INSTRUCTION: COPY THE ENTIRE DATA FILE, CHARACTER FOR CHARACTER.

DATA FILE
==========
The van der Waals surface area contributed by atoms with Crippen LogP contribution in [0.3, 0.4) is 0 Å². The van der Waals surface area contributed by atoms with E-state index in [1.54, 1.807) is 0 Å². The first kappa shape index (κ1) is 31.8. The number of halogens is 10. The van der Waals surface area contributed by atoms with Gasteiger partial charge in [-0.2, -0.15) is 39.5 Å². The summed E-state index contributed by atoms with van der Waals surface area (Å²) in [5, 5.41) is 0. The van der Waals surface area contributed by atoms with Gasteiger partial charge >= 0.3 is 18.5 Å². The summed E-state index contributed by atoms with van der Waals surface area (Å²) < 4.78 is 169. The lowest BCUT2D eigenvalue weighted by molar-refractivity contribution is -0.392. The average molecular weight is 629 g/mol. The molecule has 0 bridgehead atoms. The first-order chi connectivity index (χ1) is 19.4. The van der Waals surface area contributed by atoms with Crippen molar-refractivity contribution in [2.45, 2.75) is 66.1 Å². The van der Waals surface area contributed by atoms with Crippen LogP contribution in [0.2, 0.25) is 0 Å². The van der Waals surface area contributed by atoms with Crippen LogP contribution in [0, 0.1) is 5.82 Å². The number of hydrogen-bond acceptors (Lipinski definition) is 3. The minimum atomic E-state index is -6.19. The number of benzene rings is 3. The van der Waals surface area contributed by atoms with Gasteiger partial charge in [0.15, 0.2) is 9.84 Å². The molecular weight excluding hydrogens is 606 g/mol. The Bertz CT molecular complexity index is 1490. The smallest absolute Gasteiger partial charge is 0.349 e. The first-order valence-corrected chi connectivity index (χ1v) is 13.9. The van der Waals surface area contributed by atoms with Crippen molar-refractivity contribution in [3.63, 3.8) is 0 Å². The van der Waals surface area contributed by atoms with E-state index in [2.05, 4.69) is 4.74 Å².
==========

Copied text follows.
The van der Waals surface area contributed by atoms with Crippen LogP contribution in [0.3, 0.4) is 0 Å². The van der Waals surface area contributed by atoms with E-state index in [1.54, 1.807) is 0 Å². The first kappa shape index (κ1) is 31.8. The number of halogens is 10. The van der Waals surface area contributed by atoms with Gasteiger partial charge in [-0.2, -0.15) is 39.5 Å². The summed E-state index contributed by atoms with van der Waals surface area (Å²) in [5, 5.41) is 0. The van der Waals surface area contributed by atoms with Gasteiger partial charge >= 0.3 is 18.5 Å². The summed E-state index contributed by atoms with van der Waals surface area (Å²) < 4.78 is 169. The lowest BCUT2D eigenvalue weighted by molar-refractivity contribution is -0.392. The average molecular weight is 629 g/mol. The molecule has 0 bridgehead atoms. The first-order chi connectivity index (χ1) is 19.4. The van der Waals surface area contributed by atoms with Crippen molar-refractivity contribution in [2.45, 2.75) is 66.1 Å². The van der Waals surface area contributed by atoms with Crippen LogP contribution in [0.2, 0.25) is 0 Å². The van der Waals surface area contributed by atoms with Crippen LogP contribution in [0, 0.1) is 5.82 Å². The number of hydrogen-bond acceptors (Lipinski definition) is 3. The minimum atomic E-state index is -6.19. The number of benzene rings is 3. The van der Waals surface area contributed by atoms with Gasteiger partial charge in [0.15, 0.2) is 9.84 Å². The molecular weight excluding hydrogens is 606 g/mol. The Bertz CT molecular complexity index is 1490. The smallest absolute Gasteiger partial charge is 0.349 e. The first-order valence-corrected chi connectivity index (χ1v) is 13.9. The van der Waals surface area contributed by atoms with Crippen molar-refractivity contribution in [3.63, 3.8) is 0 Å². The van der Waals surface area contributed by atoms with E-state index in [2.05, 4.69) is 4.74 Å².